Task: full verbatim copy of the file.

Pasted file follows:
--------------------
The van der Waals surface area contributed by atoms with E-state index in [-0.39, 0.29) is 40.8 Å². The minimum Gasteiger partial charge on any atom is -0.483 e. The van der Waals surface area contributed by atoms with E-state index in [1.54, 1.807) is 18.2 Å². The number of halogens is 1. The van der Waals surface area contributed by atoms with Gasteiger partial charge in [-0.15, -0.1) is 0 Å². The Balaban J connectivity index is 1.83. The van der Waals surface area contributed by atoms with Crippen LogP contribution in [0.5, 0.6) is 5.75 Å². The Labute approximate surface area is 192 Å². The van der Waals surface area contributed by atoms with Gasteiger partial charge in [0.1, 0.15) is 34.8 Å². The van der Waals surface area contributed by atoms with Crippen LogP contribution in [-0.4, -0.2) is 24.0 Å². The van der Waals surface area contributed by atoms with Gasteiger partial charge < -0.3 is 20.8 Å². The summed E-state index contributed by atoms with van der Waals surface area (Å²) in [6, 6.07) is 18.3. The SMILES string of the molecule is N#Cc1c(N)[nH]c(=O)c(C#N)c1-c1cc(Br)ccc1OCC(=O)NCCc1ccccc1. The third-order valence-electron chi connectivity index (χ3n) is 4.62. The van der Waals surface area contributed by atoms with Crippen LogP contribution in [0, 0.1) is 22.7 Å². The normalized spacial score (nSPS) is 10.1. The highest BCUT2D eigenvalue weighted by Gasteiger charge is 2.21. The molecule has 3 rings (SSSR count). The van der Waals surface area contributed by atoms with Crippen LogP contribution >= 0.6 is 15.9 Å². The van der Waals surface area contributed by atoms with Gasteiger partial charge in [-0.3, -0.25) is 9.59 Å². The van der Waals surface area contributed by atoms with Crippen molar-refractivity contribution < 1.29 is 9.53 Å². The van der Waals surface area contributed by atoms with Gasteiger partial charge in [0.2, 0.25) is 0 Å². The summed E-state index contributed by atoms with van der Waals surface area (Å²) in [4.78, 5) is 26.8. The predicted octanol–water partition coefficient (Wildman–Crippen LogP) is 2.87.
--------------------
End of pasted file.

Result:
The van der Waals surface area contributed by atoms with E-state index in [-0.39, 0.29) is 40.8 Å². The minimum Gasteiger partial charge on any atom is -0.483 e. The van der Waals surface area contributed by atoms with E-state index in [1.54, 1.807) is 18.2 Å². The number of halogens is 1. The van der Waals surface area contributed by atoms with Gasteiger partial charge in [-0.15, -0.1) is 0 Å². The Balaban J connectivity index is 1.83. The van der Waals surface area contributed by atoms with Crippen LogP contribution in [0.5, 0.6) is 5.75 Å². The Labute approximate surface area is 192 Å². The van der Waals surface area contributed by atoms with Gasteiger partial charge in [0.1, 0.15) is 34.8 Å². The van der Waals surface area contributed by atoms with Crippen LogP contribution in [-0.4, -0.2) is 24.0 Å². The van der Waals surface area contributed by atoms with Gasteiger partial charge < -0.3 is 20.8 Å². The summed E-state index contributed by atoms with van der Waals surface area (Å²) in [6, 6.07) is 18.3. The SMILES string of the molecule is N#Cc1c(N)[nH]c(=O)c(C#N)c1-c1cc(Br)ccc1OCC(=O)NCCc1ccccc1. The third-order valence-electron chi connectivity index (χ3n) is 4.62. The van der Waals surface area contributed by atoms with Crippen LogP contribution in [0, 0.1) is 22.7 Å². The normalized spacial score (nSPS) is 10.1. The highest BCUT2D eigenvalue weighted by Gasteiger charge is 2.21. The molecule has 3 rings (SSSR count). The van der Waals surface area contributed by atoms with Crippen LogP contribution >= 0.6 is 15.9 Å². The van der Waals surface area contributed by atoms with Gasteiger partial charge in [-0.3, -0.25) is 9.59 Å². The van der Waals surface area contributed by atoms with Crippen molar-refractivity contribution < 1.29 is 9.53 Å². The van der Waals surface area contributed by atoms with Gasteiger partial charge in [0.2, 0.25) is 0 Å². The summed E-state index contributed by atoms with van der Waals surface area (Å²) in [4.78, 5) is 26.8. The predicted octanol–water partition coefficient (Wildman–Crippen LogP) is 2.87.